I.i and j were reckoned as one), concerning the origin of which the ancients were in doubt, some correctly supposing it to be the Greek Koppa (?*!), transferred from the Dorian alphabet of Cumæ, Quint. 1, 4, 9; Ter. Maur. p. 2253 P.; Mar. Victor. p. 2459 and 2468 ib.; while others erroneously explained it as a mere graphical contraction of C and V, Vel. Long. p. 2218 P.; Ter. Maur. p. 2399 ib.; cf. Diom. p. 420 ib.; Mart. Cap. 3, § 255; Isid. Orig. 1, 4, 14. There is a perpetual vacillation between the spelling cu, q, and qu in the inscrr. and MSS.; hence q frequently stands for c. In early inscriptions, PEQVDES and PEQVNIA occur for pecudes and pecunia (Lex Thor. lin. 14 and 19); QVM for the prep. cum, Inscr. Vet. ap. Orell. 566, and also upon a coin, A. U. C. 737; and QVOM for the prep. cum, in the fourth epitaph of the Scipios, and in the Lex Thor. lin. 21: “QVOQIRCA for quocirca in the Lex Jul. Municip.: IN OQVOLTOD for in occulto, S. C. Bacch. On the other hand, for quod stands CVOD,” Inscr. Orell. 3882; “for aquae, ACVAE,” Inscr. Grut. 593, 5. But qu before a u sound does not occur during the Republican period, when quom or cum, equos, locuntur, anticus, etc., were the forms in use; v. Rib. prol. Verg. p. 442 sq.; 449; Brambach, p. 20 sq. — On the vacillation of the oldest MSS. between cu and qu, see Freund ad Cic. Mil. p. 31 sq. — Q often corresponds with the Greek π: Lat. quinque, equos, sequor; Gr. πέντε (πέμπε) ἵππος, ἕπω. — And also with the Gr. τ, for which the Oscan has p: Gr. τίς, τί; Oscan pis, pit; Lat. quis, quid: Gr. τέ; Oscan pe; Lat. que: Gr. τέτταρα; Oscan petora; Lat. quattuor; on the origin of the Lat. qu in an lndo-European kv, v. Corss. Ausspr. 1, 67 sqq.; Ascoli, Vergl. Lautl. 1, p. 49 sqq.; cf., on the development of qu from c in the Latin language itself, Corss. Ausspr. 2, 356 sq.—As an abbreviation, Q designates most freq. the prænomen Quintus, but also stands for Quaestor, que, quinquennalis, al. Q. I. S. S. quae infra scripta sunt. Q. R. C. F. quando rex comitiavit fas. Q. S. P. P. S. qui sacris publicis praesto sunt. Q. V. A. qui vixit annos. S. P. Q. R. senatus populusque Romanus, etc.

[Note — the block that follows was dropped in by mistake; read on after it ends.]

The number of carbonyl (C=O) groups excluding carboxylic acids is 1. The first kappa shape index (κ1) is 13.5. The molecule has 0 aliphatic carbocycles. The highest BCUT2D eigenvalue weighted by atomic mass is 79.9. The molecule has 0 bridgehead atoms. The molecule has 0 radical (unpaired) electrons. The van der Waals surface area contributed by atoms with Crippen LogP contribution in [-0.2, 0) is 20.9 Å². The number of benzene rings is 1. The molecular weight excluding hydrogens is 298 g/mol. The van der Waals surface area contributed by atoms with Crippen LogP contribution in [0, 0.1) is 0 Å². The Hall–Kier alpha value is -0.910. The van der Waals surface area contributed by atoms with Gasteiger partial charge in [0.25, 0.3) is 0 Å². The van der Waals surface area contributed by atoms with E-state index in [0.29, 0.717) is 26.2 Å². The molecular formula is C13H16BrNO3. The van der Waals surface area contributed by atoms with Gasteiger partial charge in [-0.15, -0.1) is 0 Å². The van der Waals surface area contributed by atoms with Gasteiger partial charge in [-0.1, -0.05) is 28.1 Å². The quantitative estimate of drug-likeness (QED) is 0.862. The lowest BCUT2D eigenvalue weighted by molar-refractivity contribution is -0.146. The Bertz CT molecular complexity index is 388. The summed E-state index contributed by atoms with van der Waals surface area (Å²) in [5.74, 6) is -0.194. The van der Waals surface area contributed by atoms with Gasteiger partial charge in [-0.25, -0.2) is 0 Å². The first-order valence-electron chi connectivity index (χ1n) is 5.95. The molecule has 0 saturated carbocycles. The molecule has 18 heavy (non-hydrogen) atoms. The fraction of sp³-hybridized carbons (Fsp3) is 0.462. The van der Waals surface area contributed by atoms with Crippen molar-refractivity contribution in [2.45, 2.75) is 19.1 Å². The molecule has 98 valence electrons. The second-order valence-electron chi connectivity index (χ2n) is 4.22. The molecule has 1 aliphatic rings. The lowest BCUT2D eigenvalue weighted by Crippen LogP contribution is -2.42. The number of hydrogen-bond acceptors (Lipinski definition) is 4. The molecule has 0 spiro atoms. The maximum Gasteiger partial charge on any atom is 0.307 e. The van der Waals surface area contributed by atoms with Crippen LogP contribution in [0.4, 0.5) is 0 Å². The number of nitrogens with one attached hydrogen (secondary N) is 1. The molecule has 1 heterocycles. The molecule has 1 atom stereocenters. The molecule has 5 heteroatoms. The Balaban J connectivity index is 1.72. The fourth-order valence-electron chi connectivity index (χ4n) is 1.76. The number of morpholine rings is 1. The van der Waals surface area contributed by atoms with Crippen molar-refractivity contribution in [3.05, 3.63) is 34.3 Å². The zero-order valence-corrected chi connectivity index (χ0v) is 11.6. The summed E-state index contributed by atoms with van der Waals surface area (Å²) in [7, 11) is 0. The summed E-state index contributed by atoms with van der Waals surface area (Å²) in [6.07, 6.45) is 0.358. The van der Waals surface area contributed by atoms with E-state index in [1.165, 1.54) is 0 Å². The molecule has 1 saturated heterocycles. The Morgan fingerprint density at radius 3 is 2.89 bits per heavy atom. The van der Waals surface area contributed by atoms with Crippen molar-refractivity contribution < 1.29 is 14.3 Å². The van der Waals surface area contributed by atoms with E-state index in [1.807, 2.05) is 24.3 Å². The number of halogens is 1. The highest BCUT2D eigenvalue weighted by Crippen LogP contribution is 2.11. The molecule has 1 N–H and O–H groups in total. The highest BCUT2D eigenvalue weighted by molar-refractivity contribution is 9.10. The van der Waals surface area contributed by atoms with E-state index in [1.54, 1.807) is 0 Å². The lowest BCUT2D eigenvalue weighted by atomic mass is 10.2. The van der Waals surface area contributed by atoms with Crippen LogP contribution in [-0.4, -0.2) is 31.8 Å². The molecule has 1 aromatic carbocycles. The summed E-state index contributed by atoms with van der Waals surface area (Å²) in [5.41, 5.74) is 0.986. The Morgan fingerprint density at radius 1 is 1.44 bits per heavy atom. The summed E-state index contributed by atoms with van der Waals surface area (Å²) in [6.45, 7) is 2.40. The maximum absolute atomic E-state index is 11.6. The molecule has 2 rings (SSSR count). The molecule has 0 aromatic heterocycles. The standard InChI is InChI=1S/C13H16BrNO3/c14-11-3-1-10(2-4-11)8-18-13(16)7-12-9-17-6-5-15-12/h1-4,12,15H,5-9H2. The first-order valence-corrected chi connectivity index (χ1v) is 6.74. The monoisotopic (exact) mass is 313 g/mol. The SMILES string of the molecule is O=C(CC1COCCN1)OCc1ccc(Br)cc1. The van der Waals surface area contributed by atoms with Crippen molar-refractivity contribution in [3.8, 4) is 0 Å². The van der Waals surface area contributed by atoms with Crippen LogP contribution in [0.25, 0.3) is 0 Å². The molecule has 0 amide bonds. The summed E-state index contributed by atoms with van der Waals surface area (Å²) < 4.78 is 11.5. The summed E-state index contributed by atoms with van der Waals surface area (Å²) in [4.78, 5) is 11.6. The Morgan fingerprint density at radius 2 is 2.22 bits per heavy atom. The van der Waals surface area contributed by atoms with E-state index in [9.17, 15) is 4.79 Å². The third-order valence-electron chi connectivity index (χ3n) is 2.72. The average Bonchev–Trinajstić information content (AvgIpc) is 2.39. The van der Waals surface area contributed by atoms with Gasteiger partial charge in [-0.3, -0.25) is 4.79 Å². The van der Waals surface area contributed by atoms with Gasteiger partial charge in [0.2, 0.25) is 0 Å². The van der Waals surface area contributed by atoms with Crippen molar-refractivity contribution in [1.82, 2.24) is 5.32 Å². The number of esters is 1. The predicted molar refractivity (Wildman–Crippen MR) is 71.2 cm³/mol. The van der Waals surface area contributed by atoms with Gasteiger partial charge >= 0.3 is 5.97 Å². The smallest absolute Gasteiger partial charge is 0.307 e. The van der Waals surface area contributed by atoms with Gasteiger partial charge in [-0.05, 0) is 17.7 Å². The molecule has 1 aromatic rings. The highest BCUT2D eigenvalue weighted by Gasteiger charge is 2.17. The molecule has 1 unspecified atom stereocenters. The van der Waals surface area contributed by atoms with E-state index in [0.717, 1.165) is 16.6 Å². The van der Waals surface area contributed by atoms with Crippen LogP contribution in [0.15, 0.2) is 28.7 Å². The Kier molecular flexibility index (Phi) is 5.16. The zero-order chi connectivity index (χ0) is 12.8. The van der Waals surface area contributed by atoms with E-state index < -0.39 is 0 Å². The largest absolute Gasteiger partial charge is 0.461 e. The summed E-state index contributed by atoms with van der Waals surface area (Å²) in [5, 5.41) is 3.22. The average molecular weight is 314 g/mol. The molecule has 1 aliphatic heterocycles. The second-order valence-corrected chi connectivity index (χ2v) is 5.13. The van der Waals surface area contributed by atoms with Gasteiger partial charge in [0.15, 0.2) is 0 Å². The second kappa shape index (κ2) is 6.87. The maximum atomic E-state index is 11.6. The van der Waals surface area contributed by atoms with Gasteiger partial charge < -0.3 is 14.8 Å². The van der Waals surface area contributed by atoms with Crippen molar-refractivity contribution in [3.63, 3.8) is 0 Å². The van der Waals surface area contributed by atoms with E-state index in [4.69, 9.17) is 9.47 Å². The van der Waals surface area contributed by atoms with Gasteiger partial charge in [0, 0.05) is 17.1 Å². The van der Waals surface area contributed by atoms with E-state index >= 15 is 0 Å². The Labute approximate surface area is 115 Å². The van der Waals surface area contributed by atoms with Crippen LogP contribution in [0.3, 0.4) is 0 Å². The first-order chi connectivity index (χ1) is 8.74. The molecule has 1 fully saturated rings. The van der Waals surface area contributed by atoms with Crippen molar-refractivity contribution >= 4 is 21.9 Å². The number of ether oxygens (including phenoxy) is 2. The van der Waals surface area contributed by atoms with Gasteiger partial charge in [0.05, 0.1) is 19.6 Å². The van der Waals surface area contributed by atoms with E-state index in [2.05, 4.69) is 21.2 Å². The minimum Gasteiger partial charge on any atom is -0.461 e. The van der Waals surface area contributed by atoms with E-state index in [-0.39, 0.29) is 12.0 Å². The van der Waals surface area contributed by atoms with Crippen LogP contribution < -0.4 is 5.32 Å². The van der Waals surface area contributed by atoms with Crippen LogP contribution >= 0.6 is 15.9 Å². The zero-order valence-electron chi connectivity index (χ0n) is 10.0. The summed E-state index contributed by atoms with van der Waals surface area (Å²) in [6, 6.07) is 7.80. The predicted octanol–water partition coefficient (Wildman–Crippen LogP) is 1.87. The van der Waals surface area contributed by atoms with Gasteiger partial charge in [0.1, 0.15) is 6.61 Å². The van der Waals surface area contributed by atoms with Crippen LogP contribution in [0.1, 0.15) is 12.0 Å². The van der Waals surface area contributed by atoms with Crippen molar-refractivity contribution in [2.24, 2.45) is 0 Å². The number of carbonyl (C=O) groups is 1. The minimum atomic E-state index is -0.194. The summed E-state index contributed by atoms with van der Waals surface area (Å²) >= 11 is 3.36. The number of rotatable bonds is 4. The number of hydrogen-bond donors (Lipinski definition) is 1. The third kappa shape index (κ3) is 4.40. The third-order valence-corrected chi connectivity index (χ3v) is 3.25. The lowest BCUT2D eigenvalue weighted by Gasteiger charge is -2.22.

This text is part of:
Table of Contents:
circum-pulso - circum-stagno
Q , q , the sixteenth letter of the Latin alphabet (in which